PYMNTS Intelligence Alternate Banner June 2024

ThredUp: Low Consumer Confidence Is Keeping Shoppers From Clothing Splurges

ThredUp: Shoppers Slow Clothing Spend Due to Low Confidence

As consumers continue to feel economic pressures constrain their budgets, ThredUp sees shoppers pull back on buying clothes — even lower-cost secondhand ones.

On a call with analysts discussing its first-quarter 2024 earnings results, the resale platform observed that shoppers have been spending more conservatively. CEO James Reinhart noted that while these financial challenges have consumers turning toward more budget-friendly buying options such as secondhand marketplaces, shoppers are cutting back overall.

“You’re seeing some of the effects of a trade-down environment, given how well resale, I think, is positioned from a value perspective, but our perspective is that consumer confidence is actually now down … three months in a row,” Reinhart said. “I think the consumer is a little bit more cautious.”

Overall, however, as economic challenges continue, many shoppers are turning to resale platforms to get the products they want at more affordable prices. PYMNTS Intelligence’s “Consumer Inflation Sentiment Report: Consumers Shop Secondhand Stores as Often as Other Retail,” which drew from a survey of more than 2,300 U.S. consumers in December, found that 43% of consumers bought a secondhand product in 2023.

Among these thrifty shoppers, clothing was the most purchased resale item. Plus, those who have bought items secondhand said they purchase 58% of their clothing in this wayand they estimated they have saved 32% on cost from doing so, per supplementary research from the study.

Still, consumers are cutting back. The PYMNTS Intelligence report “New Reality Check: The Paycheck-to-Paycheck Report: Pessimism About Pay Rises Offsets the Effect of Falling Inflation” found that 60% of consumers have cut down on nonessential spending.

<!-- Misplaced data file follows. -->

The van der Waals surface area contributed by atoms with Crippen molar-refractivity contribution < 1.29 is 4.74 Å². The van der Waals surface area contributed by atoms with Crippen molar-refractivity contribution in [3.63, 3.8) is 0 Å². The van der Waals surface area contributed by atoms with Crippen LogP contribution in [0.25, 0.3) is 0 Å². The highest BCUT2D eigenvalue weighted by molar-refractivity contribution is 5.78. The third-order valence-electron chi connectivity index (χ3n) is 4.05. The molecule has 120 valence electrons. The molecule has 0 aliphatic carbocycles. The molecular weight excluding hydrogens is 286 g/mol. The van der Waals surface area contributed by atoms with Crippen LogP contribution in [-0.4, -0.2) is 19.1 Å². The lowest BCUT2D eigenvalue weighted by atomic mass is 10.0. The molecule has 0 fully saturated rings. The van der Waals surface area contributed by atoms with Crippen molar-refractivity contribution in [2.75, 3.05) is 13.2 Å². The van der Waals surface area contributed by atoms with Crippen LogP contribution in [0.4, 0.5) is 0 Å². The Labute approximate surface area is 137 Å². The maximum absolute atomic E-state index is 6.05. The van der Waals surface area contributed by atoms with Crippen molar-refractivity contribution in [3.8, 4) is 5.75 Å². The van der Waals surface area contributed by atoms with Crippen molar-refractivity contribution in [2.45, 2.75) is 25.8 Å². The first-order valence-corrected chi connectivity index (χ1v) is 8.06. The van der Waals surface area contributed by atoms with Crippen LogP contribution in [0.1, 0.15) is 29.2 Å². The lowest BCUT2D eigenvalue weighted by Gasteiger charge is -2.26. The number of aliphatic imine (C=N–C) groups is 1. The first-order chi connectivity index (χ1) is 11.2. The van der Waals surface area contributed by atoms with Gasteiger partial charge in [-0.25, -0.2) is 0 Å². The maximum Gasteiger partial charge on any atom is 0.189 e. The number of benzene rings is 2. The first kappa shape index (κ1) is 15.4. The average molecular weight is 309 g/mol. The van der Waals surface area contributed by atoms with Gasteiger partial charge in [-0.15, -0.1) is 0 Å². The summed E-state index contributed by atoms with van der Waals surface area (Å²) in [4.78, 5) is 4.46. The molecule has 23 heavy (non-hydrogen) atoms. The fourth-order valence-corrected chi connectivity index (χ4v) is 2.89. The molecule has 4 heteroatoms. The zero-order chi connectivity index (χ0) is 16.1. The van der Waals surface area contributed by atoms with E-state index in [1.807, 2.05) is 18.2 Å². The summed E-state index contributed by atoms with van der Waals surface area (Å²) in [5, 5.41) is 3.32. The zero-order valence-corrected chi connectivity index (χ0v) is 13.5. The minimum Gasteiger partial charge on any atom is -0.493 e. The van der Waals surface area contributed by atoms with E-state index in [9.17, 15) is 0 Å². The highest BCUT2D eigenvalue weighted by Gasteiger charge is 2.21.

“That discretionary apparel environment remains [a] challenge for our consumer,” Reinhart said.

Plus, online resale marketplaces are beginning to face more competition from brands’ own secondhand platforms. In an interview with PYMNTS, Gayle Tait, CEO of Trove, a white-label resale platform for brands, said consumers are looking for these sorts of branded secondhand shops to take the chaos out of digital thrifting.

“There is a real desire for customers to shop resale on brand sites,” Tait said. “I think it’s a mistake to think that resale is really a marketplace shopping experience. If you think about how customers navigate their shopping experiences, brands are real beacons — they’re the entry point of that experience. Resale is the same, and we expect that this is going to continue to be a big piece of brands’ business moving forward.”

Additionally, resale marketplaces struggle to make the model profitable. In the quarter, ThredUp saw a net loss of $16.6 million — negative 20.8% of revenue.

Across the pond, European resale marketplace Vinted appears to have cracked the code, diversifying its platform to bring in revenue from as many parts of the experience as possible. The company announced last month that it achieved its first profitable year.

Looking ahead, ThredUp is turning to artificial intelligence to improve the consumer experience to drive conversion.

“In just the last 60 days, we have launched a new AI search experience and created two new AI-powered tools that allow consumers to thrift any style that inspires them,” Reinhart said during the call. “These tools make ThredUp the easiest place to dress no matter when the inspiration strikes.”

For all PYMNTS retail coverage, subscribe to the daily Retail Newsletter.